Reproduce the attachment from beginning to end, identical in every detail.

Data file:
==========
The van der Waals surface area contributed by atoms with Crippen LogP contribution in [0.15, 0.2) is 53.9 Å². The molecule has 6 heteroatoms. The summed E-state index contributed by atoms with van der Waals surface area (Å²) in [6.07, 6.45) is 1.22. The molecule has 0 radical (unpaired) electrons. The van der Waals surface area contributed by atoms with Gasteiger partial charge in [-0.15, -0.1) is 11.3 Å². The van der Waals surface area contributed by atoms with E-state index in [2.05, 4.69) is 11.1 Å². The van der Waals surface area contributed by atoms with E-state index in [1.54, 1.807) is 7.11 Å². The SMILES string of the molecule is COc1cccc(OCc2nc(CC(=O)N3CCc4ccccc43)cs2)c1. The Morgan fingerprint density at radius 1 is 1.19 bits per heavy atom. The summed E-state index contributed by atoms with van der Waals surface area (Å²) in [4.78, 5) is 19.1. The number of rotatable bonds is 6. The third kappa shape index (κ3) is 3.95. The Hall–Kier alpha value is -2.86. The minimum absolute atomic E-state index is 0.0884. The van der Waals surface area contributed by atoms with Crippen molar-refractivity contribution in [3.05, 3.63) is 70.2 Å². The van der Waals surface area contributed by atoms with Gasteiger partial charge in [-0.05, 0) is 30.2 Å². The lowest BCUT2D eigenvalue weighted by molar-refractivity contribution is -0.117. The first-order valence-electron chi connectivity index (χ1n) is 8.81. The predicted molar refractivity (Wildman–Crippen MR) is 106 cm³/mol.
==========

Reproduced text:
The van der Waals surface area contributed by atoms with Crippen LogP contribution in [0.15, 0.2) is 53.9 Å². The molecule has 6 heteroatoms. The summed E-state index contributed by atoms with van der Waals surface area (Å²) in [6.07, 6.45) is 1.22. The molecule has 0 radical (unpaired) electrons. The van der Waals surface area contributed by atoms with Gasteiger partial charge in [-0.15, -0.1) is 11.3 Å². The van der Waals surface area contributed by atoms with E-state index in [2.05, 4.69) is 11.1 Å². The van der Waals surface area contributed by atoms with E-state index in [1.54, 1.807) is 7.11 Å². The SMILES string of the molecule is COc1cccc(OCc2nc(CC(=O)N3CCc4ccccc43)cs2)c1. The Morgan fingerprint density at radius 1 is 1.19 bits per heavy atom. The summed E-state index contributed by atoms with van der Waals surface area (Å²) in [4.78, 5) is 19.1. The number of rotatable bonds is 6. The third kappa shape index (κ3) is 3.95. The Hall–Kier alpha value is -2.86. The minimum absolute atomic E-state index is 0.0884. The van der Waals surface area contributed by atoms with Crippen molar-refractivity contribution in [3.05, 3.63) is 70.2 Å². The van der Waals surface area contributed by atoms with Gasteiger partial charge in [-0.05, 0) is 30.2 Å². The lowest BCUT2D eigenvalue weighted by molar-refractivity contribution is -0.117. The first-order valence-electron chi connectivity index (χ1n) is 8.81. The predicted molar refractivity (Wildman–Crippen MR) is 106 cm³/mol.